Marriage affects your finances in many ways, including your ability to build wealth, plan for retirement, plan your estate, and capitalize on tax and insurance-related benefits. There are, however, two important caveats. First, same-sex marriages are recognized for federal income and estate tax reporting purposes. However, each state determines its own rules for state taxes, inheritance rights, and probate, so the legal standing of same-sex couples in financial planning issues may still vary from state to state. Second, a prenuptial agreement, a legal document, can permit a couple to keep their finances separate, protect each other from debts, and take other actions that could limit the rights of either partner.
If both you and your spouse are employed, two salaries can be a considerable benefit in building long-term wealth. For example, if both of you have access to employer-sponsored retirement plans and each contributes $17,500 a year, as a couple you are contributing $35,000, far in excess of the maximum annual contribution for an individual ($17,500 for 2014). Similarly, a working couple may be able to pay a mortgage more easily than a single person can, which may make it possible for a couple to apply a portion of their combined paychecks for family savings or investments.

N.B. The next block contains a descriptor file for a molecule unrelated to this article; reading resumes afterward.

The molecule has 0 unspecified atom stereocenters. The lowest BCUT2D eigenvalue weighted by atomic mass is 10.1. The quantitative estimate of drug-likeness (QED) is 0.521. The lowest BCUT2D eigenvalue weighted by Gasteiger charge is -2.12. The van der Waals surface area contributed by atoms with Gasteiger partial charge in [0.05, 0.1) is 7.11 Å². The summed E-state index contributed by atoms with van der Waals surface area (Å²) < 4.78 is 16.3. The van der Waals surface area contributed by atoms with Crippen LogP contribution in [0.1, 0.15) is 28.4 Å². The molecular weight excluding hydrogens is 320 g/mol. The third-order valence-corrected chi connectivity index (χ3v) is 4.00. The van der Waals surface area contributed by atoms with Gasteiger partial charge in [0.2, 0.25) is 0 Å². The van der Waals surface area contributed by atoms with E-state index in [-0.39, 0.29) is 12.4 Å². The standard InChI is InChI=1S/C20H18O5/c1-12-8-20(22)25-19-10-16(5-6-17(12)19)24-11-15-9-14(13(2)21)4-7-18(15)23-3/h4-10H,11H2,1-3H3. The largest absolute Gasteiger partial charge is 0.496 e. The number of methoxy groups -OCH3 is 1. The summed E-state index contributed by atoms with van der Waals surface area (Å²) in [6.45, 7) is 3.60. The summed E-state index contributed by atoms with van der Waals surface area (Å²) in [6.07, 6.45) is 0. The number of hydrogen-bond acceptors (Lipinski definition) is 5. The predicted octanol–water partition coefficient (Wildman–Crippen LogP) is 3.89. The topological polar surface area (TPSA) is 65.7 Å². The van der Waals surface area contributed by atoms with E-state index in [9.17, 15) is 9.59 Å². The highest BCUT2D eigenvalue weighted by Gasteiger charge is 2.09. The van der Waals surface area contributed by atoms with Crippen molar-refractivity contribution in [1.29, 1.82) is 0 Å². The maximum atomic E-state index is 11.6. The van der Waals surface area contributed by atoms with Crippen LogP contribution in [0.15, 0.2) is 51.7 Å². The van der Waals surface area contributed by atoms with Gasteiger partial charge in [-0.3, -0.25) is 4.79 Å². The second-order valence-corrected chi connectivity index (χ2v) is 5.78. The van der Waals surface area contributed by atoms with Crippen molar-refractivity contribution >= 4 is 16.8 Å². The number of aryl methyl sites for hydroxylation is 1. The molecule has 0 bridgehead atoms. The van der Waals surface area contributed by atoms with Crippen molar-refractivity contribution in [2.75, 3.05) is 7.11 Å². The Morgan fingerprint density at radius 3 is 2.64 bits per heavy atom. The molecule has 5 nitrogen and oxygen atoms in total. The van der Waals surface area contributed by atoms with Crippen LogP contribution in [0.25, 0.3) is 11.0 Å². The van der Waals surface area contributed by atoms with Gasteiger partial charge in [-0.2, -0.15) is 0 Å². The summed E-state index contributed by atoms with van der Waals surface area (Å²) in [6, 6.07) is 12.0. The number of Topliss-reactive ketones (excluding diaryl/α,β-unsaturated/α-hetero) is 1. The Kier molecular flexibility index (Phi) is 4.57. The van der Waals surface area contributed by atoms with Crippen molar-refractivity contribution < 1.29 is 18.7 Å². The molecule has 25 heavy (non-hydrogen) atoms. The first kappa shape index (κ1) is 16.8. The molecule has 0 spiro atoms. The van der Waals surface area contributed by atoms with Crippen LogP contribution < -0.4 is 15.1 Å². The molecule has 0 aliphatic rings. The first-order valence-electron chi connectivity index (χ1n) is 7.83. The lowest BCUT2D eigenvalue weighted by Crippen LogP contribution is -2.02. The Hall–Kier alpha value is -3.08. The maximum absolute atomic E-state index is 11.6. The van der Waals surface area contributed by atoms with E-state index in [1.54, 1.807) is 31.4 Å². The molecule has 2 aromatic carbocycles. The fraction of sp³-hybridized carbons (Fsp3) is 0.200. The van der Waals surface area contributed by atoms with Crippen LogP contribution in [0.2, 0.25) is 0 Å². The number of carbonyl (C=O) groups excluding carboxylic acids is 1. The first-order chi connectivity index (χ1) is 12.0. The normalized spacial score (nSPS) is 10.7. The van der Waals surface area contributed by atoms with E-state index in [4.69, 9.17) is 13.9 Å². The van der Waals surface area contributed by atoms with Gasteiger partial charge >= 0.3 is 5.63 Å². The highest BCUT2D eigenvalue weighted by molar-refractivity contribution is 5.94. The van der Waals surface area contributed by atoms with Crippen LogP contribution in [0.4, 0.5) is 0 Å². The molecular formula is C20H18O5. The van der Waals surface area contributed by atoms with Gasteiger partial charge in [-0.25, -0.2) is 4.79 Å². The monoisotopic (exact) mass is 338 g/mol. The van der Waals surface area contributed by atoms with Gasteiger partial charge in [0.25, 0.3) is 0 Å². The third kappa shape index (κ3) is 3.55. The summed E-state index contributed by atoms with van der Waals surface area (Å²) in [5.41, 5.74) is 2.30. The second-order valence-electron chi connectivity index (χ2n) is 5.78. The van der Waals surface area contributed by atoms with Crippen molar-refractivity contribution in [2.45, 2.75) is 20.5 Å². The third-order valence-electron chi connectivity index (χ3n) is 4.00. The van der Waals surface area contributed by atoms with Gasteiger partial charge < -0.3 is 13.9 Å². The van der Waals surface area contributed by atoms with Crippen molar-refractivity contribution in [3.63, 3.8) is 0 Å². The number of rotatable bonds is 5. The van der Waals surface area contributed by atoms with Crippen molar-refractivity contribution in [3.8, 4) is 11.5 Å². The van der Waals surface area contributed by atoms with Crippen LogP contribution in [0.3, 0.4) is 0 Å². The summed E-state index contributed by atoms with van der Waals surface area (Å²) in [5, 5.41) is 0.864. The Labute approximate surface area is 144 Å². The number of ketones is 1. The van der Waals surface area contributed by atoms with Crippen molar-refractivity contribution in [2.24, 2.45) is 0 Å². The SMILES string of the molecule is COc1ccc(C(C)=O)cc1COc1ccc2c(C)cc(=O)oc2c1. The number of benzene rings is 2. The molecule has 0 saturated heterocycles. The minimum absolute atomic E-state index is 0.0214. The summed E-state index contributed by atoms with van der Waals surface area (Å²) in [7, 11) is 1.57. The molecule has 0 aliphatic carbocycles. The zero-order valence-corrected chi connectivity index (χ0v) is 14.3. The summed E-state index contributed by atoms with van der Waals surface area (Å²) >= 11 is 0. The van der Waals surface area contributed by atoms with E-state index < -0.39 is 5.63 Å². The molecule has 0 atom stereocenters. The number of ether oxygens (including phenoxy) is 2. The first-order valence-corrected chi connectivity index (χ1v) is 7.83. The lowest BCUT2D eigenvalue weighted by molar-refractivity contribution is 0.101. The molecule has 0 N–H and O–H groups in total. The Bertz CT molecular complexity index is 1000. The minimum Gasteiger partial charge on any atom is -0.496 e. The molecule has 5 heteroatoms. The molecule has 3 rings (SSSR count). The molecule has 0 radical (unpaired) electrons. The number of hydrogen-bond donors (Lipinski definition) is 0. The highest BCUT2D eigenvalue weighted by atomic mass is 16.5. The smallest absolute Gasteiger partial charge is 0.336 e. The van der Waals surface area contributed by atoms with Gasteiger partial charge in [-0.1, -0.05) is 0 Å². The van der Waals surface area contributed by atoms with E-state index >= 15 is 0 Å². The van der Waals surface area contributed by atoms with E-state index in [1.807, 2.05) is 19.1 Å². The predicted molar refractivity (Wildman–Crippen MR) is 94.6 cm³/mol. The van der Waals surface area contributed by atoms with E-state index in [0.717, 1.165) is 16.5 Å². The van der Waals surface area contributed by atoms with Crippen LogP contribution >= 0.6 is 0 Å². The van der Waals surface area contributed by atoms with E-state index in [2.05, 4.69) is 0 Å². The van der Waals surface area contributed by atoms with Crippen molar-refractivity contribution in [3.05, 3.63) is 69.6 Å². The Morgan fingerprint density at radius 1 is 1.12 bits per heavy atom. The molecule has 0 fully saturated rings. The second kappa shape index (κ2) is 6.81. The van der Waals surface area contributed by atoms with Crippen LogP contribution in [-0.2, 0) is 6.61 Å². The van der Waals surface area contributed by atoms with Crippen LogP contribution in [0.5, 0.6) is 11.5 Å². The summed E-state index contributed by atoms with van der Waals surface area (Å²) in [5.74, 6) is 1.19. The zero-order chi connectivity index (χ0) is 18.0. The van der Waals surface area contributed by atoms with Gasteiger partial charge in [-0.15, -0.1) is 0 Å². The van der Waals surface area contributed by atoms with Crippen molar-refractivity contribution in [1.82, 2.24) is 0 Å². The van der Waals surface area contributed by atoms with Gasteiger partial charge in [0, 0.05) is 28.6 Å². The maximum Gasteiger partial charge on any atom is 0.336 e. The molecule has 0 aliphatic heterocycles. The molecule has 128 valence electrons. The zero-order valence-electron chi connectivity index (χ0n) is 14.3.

Some (but not all) pensions provide benefits to widows or widowers following a pensioner's death. When participating in an employer-sponsored retirement plan, married workers are required to name their spouse as beneficiary unless the spouse waives this right in writing. Qualifying widows or widowers may collect Social Security benefits up to a maximum of 50% of the benefit earned by a deceased spouse.